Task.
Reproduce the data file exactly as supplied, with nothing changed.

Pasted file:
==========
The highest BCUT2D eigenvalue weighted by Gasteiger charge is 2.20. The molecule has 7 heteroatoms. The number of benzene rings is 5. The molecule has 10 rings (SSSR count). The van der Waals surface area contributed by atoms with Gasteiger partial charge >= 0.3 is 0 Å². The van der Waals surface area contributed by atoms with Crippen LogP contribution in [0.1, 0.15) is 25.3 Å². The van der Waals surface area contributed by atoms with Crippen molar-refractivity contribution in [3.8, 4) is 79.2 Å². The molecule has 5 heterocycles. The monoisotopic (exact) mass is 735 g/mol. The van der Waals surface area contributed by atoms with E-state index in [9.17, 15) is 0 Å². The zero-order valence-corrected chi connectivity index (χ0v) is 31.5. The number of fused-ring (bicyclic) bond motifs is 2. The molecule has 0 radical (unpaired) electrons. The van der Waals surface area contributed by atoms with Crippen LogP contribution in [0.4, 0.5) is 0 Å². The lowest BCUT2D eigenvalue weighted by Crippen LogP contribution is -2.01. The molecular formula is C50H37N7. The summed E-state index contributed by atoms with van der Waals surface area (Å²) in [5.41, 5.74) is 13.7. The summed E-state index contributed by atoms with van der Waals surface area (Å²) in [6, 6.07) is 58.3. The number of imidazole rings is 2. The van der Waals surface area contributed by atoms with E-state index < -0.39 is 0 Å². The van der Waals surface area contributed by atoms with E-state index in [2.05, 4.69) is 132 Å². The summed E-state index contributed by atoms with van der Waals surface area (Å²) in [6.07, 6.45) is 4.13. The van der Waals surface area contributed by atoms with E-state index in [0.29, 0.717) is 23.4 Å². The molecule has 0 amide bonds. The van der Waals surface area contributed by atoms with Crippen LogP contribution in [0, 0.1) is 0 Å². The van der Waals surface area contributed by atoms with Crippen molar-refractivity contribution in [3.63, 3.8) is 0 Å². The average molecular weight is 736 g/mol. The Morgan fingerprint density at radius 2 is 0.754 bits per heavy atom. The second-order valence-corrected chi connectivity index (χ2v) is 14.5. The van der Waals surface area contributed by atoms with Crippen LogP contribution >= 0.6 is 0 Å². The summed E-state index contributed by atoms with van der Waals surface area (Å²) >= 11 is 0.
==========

The highest BCUT2D eigenvalue weighted by Gasteiger charge is 2.20. The molecule has 7 heteroatoms. The number of benzene rings is 5. The molecule has 10 rings (SSSR count). The van der Waals surface area contributed by atoms with Gasteiger partial charge >= 0.3 is 0 Å². The van der Waals surface area contributed by atoms with Crippen LogP contribution in [0.1, 0.15) is 25.3 Å². The van der Waals surface area contributed by atoms with Crippen molar-refractivity contribution in [3.8, 4) is 79.2 Å². The molecule has 5 heterocycles. The monoisotopic (exact) mass is 735 g/mol. The van der Waals surface area contributed by atoms with E-state index in [9.17, 15) is 0 Å². The zero-order valence-corrected chi connectivity index (χ0v) is 31.5. The number of fused-ring (bicyclic) bond motifs is 2. The molecule has 0 radical (unpaired) electrons. The van der Waals surface area contributed by atoms with Crippen LogP contribution in [0.4, 0.5) is 0 Å². The lowest BCUT2D eigenvalue weighted by Crippen LogP contribution is -2.01. The molecular formula is C50H37N7. The summed E-state index contributed by atoms with van der Waals surface area (Å²) in [5.41, 5.74) is 13.7. The summed E-state index contributed by atoms with van der Waals surface area (Å²) in [6, 6.07) is 58.3. The number of imidazole rings is 2. The van der Waals surface area contributed by atoms with E-state index < -0.39 is 0 Å². The van der Waals surface area contributed by atoms with E-state index in [2.05, 4.69) is 132 Å². The summed E-state index contributed by atoms with van der Waals surface area (Å²) in [6.07, 6.45) is 4.13. The van der Waals surface area contributed by atoms with E-state index in [0.29, 0.717) is 23.4 Å². The molecule has 0 amide bonds. The van der Waals surface area contributed by atoms with Crippen LogP contribution in [0, 0.1) is 0 Å². The van der Waals surface area contributed by atoms with Crippen molar-refractivity contribution in [3.63, 3.8) is 0 Å². The average molecular weight is 736 g/mol. The Morgan fingerprint density at radius 2 is 0.754 bits per heavy atom. The second-order valence-corrected chi connectivity index (χ2v) is 14.5. The van der Waals surface area contributed by atoms with Crippen LogP contribution >= 0.6 is 0 Å². The summed E-state index contributed by atoms with van der Waals surface area (Å²) >= 11 is 0.